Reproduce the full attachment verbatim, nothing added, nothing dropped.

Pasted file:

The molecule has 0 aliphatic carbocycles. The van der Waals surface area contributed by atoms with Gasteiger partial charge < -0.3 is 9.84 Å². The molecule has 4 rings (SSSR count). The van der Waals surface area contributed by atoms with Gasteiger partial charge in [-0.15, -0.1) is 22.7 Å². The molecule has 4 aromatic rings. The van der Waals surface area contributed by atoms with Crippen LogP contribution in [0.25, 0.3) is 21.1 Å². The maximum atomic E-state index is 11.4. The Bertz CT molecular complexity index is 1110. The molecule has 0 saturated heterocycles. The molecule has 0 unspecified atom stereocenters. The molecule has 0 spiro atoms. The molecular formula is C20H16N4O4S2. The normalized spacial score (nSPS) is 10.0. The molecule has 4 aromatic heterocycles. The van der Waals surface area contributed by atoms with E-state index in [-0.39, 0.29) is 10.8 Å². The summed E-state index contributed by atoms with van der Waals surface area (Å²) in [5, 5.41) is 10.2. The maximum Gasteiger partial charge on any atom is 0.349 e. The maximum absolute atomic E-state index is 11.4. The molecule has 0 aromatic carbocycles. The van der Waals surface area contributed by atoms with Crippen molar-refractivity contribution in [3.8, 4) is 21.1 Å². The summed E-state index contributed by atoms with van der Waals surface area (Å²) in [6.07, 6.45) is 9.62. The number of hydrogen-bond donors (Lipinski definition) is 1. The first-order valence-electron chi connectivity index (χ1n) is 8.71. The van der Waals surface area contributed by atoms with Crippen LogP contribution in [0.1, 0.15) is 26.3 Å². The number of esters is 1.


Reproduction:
The molecule has 0 aliphatic carbocycles. The van der Waals surface area contributed by atoms with Gasteiger partial charge < -0.3 is 9.84 Å². The molecule has 4 rings (SSSR count). The van der Waals surface area contributed by atoms with Gasteiger partial charge in [-0.15, -0.1) is 22.7 Å². The molecule has 4 aromatic rings. The van der Waals surface area contributed by atoms with Crippen LogP contribution in [0.25, 0.3) is 21.1 Å². The maximum atomic E-state index is 11.4. The Bertz CT molecular complexity index is 1110. The molecule has 0 saturated heterocycles. The molecule has 0 unspecified atom stereocenters. The molecule has 0 spiro atoms. The molecular formula is C20H16N4O4S2. The normalized spacial score (nSPS) is 10.0. The molecule has 4 aromatic heterocycles. The van der Waals surface area contributed by atoms with E-state index in [-0.39, 0.29) is 10.8 Å². The summed E-state index contributed by atoms with van der Waals surface area (Å²) in [5, 5.41) is 10.2. The maximum Gasteiger partial charge on any atom is 0.349 e. The maximum absolute atomic E-state index is 11.4. The molecule has 0 aromatic carbocycles. The van der Waals surface area contributed by atoms with Crippen molar-refractivity contribution in [3.8, 4) is 21.1 Å². The summed E-state index contributed by atoms with van der Waals surface area (Å²) in [6.07, 6.45) is 9.62. The number of hydrogen-bond donors (Lipinski definition) is 1. The first-order valence-electron chi connectivity index (χ1n) is 8.71. The van der Waals surface area contributed by atoms with Crippen LogP contribution in [0.1, 0.15) is 26.3 Å². The number of esters is 1.